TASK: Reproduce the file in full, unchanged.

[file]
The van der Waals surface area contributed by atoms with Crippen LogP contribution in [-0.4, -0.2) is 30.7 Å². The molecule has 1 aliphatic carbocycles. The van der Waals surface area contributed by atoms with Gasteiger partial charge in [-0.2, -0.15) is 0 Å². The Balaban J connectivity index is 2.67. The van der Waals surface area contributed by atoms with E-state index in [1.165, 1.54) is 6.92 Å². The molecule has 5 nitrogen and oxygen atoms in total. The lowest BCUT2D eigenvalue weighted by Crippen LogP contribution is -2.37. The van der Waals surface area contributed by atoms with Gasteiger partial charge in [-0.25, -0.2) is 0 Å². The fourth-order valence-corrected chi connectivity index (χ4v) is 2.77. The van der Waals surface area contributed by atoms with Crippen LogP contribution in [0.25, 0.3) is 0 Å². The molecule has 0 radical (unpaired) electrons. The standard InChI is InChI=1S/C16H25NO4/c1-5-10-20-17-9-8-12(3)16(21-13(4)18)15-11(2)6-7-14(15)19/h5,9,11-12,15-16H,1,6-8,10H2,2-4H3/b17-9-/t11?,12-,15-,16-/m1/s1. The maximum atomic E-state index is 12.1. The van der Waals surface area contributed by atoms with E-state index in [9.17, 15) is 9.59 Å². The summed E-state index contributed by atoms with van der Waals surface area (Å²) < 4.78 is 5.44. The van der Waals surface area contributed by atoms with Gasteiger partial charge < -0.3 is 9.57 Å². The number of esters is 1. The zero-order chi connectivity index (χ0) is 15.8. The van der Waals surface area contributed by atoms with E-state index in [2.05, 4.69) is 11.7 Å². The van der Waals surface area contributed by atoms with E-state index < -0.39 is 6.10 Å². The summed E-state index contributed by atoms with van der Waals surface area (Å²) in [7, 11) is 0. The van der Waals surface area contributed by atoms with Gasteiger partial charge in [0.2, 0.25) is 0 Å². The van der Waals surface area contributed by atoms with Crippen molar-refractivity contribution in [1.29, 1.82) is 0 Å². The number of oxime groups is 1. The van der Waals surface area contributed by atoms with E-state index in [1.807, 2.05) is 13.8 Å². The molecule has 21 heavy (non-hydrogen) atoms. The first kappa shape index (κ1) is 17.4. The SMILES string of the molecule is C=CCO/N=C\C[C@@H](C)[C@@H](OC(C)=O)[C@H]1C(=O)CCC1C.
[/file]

The van der Waals surface area contributed by atoms with Crippen LogP contribution in [-0.4, -0.2) is 30.7 Å². The molecule has 1 aliphatic carbocycles. The van der Waals surface area contributed by atoms with Gasteiger partial charge in [-0.2, -0.15) is 0 Å². The Balaban J connectivity index is 2.67. The van der Waals surface area contributed by atoms with E-state index in [1.165, 1.54) is 6.92 Å². The molecule has 5 nitrogen and oxygen atoms in total. The lowest BCUT2D eigenvalue weighted by Crippen LogP contribution is -2.37. The van der Waals surface area contributed by atoms with Gasteiger partial charge in [-0.25, -0.2) is 0 Å². The fourth-order valence-corrected chi connectivity index (χ4v) is 2.77. The van der Waals surface area contributed by atoms with Crippen LogP contribution in [0.25, 0.3) is 0 Å². The molecule has 0 radical (unpaired) electrons. The standard InChI is InChI=1S/C16H25NO4/c1-5-10-20-17-9-8-12(3)16(21-13(4)18)15-11(2)6-7-14(15)19/h5,9,11-12,15-16H,1,6-8,10H2,2-4H3/b17-9-/t11?,12-,15-,16-/m1/s1. The maximum atomic E-state index is 12.1. The van der Waals surface area contributed by atoms with E-state index in [9.17, 15) is 9.59 Å². The summed E-state index contributed by atoms with van der Waals surface area (Å²) < 4.78 is 5.44. The van der Waals surface area contributed by atoms with Gasteiger partial charge < -0.3 is 9.57 Å². The number of esters is 1. The zero-order chi connectivity index (χ0) is 15.8. The van der Waals surface area contributed by atoms with E-state index in [2.05, 4.69) is 11.7 Å². The van der Waals surface area contributed by atoms with E-state index < -0.39 is 6.10 Å². The summed E-state index contributed by atoms with van der Waals surface area (Å²) in [7, 11) is 0. The van der Waals surface area contributed by atoms with Gasteiger partial charge in [0.2, 0.25) is 0 Å². The van der Waals surface area contributed by atoms with Crippen molar-refractivity contribution in [1.29, 1.82) is 0 Å². The number of oxime groups is 1. The van der Waals surface area contributed by atoms with E-state index in [1.807, 2.05) is 13.8 Å². The molecule has 21 heavy (non-hydrogen) atoms. The first kappa shape index (κ1) is 17.4. The SMILES string of the molecule is C=CCO/N=C\C[C@@H](C)[C@@H](OC(C)=O)[C@H]1C(=O)CCC1C.